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Stroke rates rocket in younger men and women

No longer a disease of old people, as strokes soar by nearly a third in 40-54-year-old women

Louise Prime

Tuesday, 12 May 2015

Rates of stroke are soaring among working-age men and women with an increase of a quarter over the past 15 years alone, the Stroke Association warned this morning. The charity called for more to be done to raise people’s awareness of the risk factors for stroke so that they can reduce their chances of suffering one, and for signs and symptoms of stroke, as well as for employers to do more to allow those who have suffered a stroke to return to work.

The Stroke Association said that increasingly unhealthy and sedentary lifestyles, as well as changes in hospital admission practice, are behind the huge rise in the rate of stroke revealed by its own analysis of hospital admissions data requested from the Health and Social Care Information Centre.

Overall, the annual number of hospital admissions for stroke among people of working age (20-64 years) rose by a quarter between 2000 and 2014, but the figures were much worse than this among certain groups. In men aged 40-54 years, the annual number of admissions for stroke rose by 46% between 2000 and 2014, from 4260 to 6221; among women of the same age it soared by almost a third (30%) over the same period, from 3529 to 4604.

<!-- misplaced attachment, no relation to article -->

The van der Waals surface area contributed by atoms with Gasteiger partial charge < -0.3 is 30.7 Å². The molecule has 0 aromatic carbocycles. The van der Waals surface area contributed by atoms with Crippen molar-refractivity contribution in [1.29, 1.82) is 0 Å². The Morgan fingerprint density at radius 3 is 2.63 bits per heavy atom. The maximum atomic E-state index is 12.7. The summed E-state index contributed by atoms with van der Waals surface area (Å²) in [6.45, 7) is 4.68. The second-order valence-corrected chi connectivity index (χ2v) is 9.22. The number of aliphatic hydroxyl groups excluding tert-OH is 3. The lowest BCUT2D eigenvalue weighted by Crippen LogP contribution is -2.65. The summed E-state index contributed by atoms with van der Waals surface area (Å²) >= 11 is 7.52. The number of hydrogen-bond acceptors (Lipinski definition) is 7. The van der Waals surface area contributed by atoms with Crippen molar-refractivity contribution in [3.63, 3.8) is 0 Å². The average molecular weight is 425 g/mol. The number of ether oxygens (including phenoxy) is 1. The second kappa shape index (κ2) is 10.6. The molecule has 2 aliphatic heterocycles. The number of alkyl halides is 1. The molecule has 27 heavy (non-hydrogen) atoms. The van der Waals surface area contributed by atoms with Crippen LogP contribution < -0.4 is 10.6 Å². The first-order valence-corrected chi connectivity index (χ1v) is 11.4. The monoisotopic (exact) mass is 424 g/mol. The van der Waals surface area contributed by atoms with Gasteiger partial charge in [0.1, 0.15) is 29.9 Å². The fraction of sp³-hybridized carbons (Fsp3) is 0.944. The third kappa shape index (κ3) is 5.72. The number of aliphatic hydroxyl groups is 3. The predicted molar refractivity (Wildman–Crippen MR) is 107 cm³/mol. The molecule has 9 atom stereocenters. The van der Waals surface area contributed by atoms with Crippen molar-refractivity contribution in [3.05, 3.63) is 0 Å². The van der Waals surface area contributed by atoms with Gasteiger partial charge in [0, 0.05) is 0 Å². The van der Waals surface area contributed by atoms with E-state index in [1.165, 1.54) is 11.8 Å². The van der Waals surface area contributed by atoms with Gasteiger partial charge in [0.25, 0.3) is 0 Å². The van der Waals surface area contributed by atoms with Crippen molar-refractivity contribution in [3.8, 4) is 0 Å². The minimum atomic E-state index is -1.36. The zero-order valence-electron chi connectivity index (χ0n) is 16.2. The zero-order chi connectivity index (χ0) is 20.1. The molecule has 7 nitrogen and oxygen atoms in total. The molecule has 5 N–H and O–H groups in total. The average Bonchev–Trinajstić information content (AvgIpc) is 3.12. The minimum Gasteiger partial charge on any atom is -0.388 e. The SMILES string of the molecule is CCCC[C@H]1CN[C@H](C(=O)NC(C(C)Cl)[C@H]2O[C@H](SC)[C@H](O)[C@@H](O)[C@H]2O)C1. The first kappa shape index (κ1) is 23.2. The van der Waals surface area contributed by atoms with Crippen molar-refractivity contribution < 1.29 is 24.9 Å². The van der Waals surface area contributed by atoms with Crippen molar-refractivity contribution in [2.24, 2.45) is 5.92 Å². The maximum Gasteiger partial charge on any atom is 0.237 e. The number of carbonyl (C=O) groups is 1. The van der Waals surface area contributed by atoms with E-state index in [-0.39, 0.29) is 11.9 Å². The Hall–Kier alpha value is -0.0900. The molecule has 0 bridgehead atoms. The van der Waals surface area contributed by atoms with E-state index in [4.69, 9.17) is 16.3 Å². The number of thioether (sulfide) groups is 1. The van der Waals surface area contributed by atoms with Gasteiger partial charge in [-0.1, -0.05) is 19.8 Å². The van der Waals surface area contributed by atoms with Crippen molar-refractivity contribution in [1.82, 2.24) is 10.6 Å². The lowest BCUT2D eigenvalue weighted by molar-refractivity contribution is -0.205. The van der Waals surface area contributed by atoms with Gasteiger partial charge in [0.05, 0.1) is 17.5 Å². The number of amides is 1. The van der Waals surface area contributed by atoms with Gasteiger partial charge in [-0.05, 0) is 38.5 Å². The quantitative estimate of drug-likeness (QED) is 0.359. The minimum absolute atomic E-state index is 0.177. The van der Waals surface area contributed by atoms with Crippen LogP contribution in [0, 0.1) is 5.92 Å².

Stroke Association chief executive Jon Barrick said: “These figures show that stroke can no longer be seen as a disease of older people. There is an alarming increase in the numbers of people having a stroke in working age. This comes at a huge cost, not only to the individual, but also to their families and to health and social care services.

“The simple truth is that we must do more to raise people’s awareness of risk factors, to help prevent them from having a stroke. With many more stroke patients now receiving emergency medical treatment, we also need the right health and social care services available. People must have the support they need to make the best possible recovery and avoid having to cope for decades with the disabilities that stroke can bring.”

The Stroke Association called for more to be done to address the heavy financial impact of stroke on people’s lives. Further research recently conducted on its behalf for Action on Stroke Month has revealed that they can face opposition from employers concerned about their ability to resume work – more than two-fifths (42%) of 500 senior managers in small- and medium-sized businesses said they would be concerned about an employee’s ability to carry out their role after a stroke, and only half had heard of the Government’s Access to Work Scheme. The charity is also concerned by the benefits system failure to recognise the full impact of stroke.

Jon Barrick said: “Having a stroke is bad enough, but being written off by your employer through a lack of understanding can be catastrophic. Businesses play a crucial role in helping stroke survivors get back into the workplace and on the road to recovery. That’s why we’re calling on employers to be aware of the physical and emotional impact of stroke.”

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